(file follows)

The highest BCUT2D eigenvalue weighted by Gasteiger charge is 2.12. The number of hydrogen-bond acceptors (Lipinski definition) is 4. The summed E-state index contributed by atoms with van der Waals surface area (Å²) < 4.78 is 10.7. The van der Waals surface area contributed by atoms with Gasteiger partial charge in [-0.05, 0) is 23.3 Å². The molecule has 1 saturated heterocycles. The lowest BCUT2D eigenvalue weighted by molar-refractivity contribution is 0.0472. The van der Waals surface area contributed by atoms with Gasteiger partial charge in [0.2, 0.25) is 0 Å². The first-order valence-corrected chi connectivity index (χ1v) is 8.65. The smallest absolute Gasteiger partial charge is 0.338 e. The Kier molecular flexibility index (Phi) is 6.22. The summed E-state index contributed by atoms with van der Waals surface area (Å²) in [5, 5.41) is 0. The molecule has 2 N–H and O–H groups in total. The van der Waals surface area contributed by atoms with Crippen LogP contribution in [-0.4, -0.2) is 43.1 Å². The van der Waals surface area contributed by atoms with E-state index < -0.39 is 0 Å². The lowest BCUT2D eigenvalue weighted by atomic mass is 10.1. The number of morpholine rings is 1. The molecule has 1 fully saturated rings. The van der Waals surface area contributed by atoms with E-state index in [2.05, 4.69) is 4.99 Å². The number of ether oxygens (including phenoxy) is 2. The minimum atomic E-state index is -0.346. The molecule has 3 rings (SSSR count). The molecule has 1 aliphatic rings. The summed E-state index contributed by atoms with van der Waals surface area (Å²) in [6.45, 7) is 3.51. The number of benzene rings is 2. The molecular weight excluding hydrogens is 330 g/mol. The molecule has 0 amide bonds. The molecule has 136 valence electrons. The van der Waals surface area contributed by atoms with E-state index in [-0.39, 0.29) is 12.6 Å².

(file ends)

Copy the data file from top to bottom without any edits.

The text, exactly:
The highest BCUT2D eigenvalue weighted by Gasteiger charge is 2.12. The number of hydrogen-bond acceptors (Lipinski definition) is 4. The summed E-state index contributed by atoms with van der Waals surface area (Å²) < 4.78 is 10.7. The van der Waals surface area contributed by atoms with Gasteiger partial charge in [-0.05, 0) is 23.3 Å². The molecule has 1 saturated heterocycles. The lowest BCUT2D eigenvalue weighted by molar-refractivity contribution is 0.0472. The van der Waals surface area contributed by atoms with Gasteiger partial charge in [0.2, 0.25) is 0 Å². The first-order valence-corrected chi connectivity index (χ1v) is 8.65. The smallest absolute Gasteiger partial charge is 0.338 e. The Kier molecular flexibility index (Phi) is 6.22. The summed E-state index contributed by atoms with van der Waals surface area (Å²) in [5, 5.41) is 0. The molecule has 2 N–H and O–H groups in total. The van der Waals surface area contributed by atoms with Crippen LogP contribution in [-0.4, -0.2) is 43.1 Å². The van der Waals surface area contributed by atoms with E-state index < -0.39 is 0 Å². The lowest BCUT2D eigenvalue weighted by atomic mass is 10.1. The number of morpholine rings is 1. The molecule has 1 fully saturated rings. The van der Waals surface area contributed by atoms with E-state index in [2.05, 4.69) is 4.99 Å². The number of ether oxygens (including phenoxy) is 2. The minimum atomic E-state index is -0.346. The molecule has 3 rings (SSSR count). The molecule has 1 aliphatic rings. The summed E-state index contributed by atoms with van der Waals surface area (Å²) in [6.45, 7) is 3.51. The number of benzene rings is 2. The molecular weight excluding hydrogens is 330 g/mol. The molecule has 0 amide bonds. The molecule has 136 valence electrons. The van der Waals surface area contributed by atoms with E-state index in [-0.39, 0.29) is 12.6 Å².